Inside the Riviera was a mess. Seats were set low and were not especially comfortable. The ride, with the T-Type package, was jarring. The worst offender was the Graphic Control Center (GCC), which made simple operations complex, all in the name of technological “progress.” Sadly, Buick was simply a very early pioneer in terrible electronic ergonomics that are inferior to traditional buttons. The critique of Buick’s GCC—with listed faults including distracting, hard-to-activate “virtual” buttons and complicated menus—could easily be applied to many 2017 vehicles.
Ultimately, Consumer Guide damned the Riviera T-Type with faint praise, calling it “decent,” which was the kiss-of-death in the exclusive, expensive Personal Luxury category. Plus, the Buick did not represent good value—the Riviera T-Type base price before options was $22,221 ($47,651 adjusted). There were many other cars at those prices that were far better options for buyers seeking style, performance, handling and comfort. Little wonder that only 15,233 Rivieras were sold for 1987 (a drop of 31% from the dismal 1986 results), including just 2,587 T-Types.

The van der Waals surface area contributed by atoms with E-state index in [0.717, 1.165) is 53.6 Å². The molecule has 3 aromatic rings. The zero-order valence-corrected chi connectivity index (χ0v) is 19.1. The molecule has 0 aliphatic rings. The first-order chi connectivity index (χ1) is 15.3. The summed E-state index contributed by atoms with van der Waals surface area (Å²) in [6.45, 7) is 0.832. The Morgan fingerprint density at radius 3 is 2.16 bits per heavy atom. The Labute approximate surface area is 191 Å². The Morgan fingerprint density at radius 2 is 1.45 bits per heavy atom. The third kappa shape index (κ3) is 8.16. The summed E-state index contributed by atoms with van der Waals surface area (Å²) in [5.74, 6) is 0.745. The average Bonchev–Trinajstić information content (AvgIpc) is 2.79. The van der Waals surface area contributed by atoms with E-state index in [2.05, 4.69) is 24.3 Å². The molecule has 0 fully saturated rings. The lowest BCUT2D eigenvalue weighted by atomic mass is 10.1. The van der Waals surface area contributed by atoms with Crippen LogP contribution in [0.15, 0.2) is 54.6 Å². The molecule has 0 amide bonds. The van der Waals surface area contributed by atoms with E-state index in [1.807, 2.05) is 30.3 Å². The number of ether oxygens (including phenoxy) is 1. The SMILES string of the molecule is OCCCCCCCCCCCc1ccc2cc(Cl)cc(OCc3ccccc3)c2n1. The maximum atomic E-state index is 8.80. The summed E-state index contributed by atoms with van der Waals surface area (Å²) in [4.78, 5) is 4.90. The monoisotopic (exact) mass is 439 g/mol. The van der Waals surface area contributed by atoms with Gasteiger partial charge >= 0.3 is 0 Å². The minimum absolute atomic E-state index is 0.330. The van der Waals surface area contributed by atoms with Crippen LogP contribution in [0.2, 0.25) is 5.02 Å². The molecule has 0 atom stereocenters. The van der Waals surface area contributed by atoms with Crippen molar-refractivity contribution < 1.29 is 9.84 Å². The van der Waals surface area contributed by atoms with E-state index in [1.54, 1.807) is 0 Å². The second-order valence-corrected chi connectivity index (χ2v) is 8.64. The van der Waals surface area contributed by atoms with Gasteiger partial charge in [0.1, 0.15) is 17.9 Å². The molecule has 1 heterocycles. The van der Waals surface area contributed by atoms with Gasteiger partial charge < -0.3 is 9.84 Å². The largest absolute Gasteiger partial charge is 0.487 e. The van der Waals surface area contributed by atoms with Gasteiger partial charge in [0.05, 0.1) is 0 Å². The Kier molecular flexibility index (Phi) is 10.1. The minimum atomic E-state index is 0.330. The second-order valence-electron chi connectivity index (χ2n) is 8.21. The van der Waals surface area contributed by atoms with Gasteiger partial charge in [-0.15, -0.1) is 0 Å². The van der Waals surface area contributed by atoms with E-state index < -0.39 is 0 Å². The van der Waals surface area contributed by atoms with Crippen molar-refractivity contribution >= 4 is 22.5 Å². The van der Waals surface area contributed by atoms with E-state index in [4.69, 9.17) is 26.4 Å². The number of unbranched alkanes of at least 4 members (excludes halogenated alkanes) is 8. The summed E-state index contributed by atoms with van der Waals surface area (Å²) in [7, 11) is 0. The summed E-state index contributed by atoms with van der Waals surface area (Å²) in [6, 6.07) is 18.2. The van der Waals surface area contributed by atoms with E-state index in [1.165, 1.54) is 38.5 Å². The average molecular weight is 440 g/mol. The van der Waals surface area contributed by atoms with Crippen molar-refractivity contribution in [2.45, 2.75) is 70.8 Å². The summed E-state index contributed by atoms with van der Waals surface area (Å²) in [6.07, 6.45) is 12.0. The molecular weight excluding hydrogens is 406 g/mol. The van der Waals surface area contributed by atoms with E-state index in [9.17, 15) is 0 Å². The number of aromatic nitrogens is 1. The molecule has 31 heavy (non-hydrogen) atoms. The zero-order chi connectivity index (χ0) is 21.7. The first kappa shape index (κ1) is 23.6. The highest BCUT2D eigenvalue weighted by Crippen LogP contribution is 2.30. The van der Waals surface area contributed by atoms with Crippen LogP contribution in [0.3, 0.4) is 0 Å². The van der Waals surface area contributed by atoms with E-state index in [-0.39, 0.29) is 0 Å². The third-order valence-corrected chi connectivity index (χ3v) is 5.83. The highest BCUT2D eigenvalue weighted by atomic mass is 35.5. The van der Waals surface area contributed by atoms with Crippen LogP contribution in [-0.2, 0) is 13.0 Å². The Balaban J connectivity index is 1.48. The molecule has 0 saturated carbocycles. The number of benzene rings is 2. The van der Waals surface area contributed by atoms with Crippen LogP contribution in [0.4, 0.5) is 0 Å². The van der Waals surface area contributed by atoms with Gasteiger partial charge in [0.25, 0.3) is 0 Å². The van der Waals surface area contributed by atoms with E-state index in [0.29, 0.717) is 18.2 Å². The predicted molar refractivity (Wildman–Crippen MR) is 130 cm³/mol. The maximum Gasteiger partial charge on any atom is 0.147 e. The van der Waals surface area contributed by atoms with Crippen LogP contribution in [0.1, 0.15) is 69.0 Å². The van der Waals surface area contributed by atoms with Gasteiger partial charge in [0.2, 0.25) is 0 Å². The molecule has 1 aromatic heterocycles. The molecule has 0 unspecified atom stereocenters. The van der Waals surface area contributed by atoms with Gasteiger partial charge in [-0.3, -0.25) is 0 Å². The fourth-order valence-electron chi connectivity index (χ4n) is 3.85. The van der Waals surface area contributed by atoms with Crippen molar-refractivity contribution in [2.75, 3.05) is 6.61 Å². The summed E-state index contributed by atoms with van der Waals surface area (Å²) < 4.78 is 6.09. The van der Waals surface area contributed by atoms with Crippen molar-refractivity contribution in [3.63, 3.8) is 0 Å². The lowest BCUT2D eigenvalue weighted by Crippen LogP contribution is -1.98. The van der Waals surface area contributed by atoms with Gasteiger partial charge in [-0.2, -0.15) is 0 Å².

It was almost shocking how badly Buick lost touch with evolving buyer tastes in the 1980s. For most of its offerings, the division clung to ultra-traditional buyers with square, old-school styling inside and out, festooned with chrome, vinyl and wire wheels, replete with soggy handling. Perfect, perhaps, for older, conservative customers, but dangerous for an upscale brand seeking a desirable brand image with a broader cross section of affluent shoppers. Then to compensate, in a lame attempt to attract “younger” buyers, Buick went overboard with the “sporty” T-Types, which were too firm and harsh riding, with a forced “performance” look at odds with the staid, old-fashioned interior and exterior designs.
What Buick really needed in the 1980s, but failed to deliver, was a blend of high quality style and cutting-edge engineering, combining traditional ride comfort with improved agility and handling feel—benefits increasingly on offer from imported brands. Little wonder that by 1987 Buick had lost 7.5 percentage points market share compared to 1983–a stunning 53% drop that coincided with the T-Type years. Plus, this came during a time when the American economy was recovering nicely from a brutal recession, car sales were up 11% and average transaction prices for new cars had increased 11% (even after being adjusted for inflation). These were the years that conspicuous consumption came into vogue (Madonna released “Material Girl” in 1985)–in other words, this was a good time to be selling premium products. Sadly, the brand that had once been a mainstay for affluent Americans seeking a “nice” car was losing ground fast as the 1980s wound to a close. So perhaps the “T” in “T-Type” was for “Trouble.”